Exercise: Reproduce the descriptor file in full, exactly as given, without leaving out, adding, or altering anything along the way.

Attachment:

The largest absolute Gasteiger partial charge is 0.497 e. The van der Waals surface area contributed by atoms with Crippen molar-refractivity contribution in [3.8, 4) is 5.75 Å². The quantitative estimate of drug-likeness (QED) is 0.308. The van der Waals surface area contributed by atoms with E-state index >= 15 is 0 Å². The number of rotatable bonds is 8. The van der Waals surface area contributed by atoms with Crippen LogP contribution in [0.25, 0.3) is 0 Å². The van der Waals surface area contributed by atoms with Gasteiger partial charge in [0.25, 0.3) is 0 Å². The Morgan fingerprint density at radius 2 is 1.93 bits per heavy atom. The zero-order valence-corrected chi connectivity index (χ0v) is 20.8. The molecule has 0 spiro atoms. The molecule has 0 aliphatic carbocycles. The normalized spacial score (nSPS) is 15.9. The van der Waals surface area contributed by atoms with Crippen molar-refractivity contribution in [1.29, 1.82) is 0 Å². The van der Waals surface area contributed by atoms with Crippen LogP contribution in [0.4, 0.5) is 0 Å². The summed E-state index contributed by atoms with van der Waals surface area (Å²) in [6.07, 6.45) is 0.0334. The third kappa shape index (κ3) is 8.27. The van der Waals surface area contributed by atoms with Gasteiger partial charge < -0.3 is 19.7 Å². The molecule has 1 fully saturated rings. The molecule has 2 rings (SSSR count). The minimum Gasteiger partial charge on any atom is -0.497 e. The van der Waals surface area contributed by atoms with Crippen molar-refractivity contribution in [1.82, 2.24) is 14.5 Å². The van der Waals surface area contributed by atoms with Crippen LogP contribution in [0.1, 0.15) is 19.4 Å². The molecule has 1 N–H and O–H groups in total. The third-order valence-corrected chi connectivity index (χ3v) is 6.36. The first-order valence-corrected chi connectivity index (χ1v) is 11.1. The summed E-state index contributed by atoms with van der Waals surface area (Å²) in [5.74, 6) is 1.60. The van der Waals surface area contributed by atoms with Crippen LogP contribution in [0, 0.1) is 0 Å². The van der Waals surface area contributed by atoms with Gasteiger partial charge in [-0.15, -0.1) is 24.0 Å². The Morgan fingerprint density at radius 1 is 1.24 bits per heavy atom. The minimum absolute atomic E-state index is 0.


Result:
The largest absolute Gasteiger partial charge is 0.497 e. The van der Waals surface area contributed by atoms with Crippen molar-refractivity contribution in [3.8, 4) is 5.75 Å². The quantitative estimate of drug-likeness (QED) is 0.308. The van der Waals surface area contributed by atoms with E-state index >= 15 is 0 Å². The number of rotatable bonds is 8. The van der Waals surface area contributed by atoms with Crippen LogP contribution in [0.25, 0.3) is 0 Å². The van der Waals surface area contributed by atoms with Gasteiger partial charge in [0.25, 0.3) is 0 Å². The Morgan fingerprint density at radius 2 is 1.93 bits per heavy atom. The zero-order valence-corrected chi connectivity index (χ0v) is 20.8. The molecule has 0 spiro atoms. The molecule has 0 aliphatic carbocycles. The normalized spacial score (nSPS) is 15.9. The van der Waals surface area contributed by atoms with Crippen molar-refractivity contribution in [1.29, 1.82) is 0 Å². The van der Waals surface area contributed by atoms with Crippen LogP contribution in [0.4, 0.5) is 0 Å². The summed E-state index contributed by atoms with van der Waals surface area (Å²) in [6.07, 6.45) is 0.0334. The third kappa shape index (κ3) is 8.27. The van der Waals surface area contributed by atoms with Gasteiger partial charge < -0.3 is 19.7 Å². The molecule has 1 fully saturated rings. The molecule has 2 rings (SSSR count). The minimum Gasteiger partial charge on any atom is -0.497 e. The van der Waals surface area contributed by atoms with Crippen molar-refractivity contribution in [1.82, 2.24) is 14.5 Å². The van der Waals surface area contributed by atoms with Crippen LogP contribution in [0.1, 0.15) is 19.4 Å². The molecule has 1 N–H and O–H groups in total. The third-order valence-corrected chi connectivity index (χ3v) is 6.36. The first-order valence-corrected chi connectivity index (χ1v) is 11.1. The summed E-state index contributed by atoms with van der Waals surface area (Å²) in [5.74, 6) is 1.60. The van der Waals surface area contributed by atoms with Crippen LogP contribution in [0, 0.1) is 0 Å². The van der Waals surface area contributed by atoms with Gasteiger partial charge in [-0.15, -0.1) is 24.0 Å². The Morgan fingerprint density at radius 1 is 1.24 bits per heavy atom. The minimum absolute atomic E-state index is 0.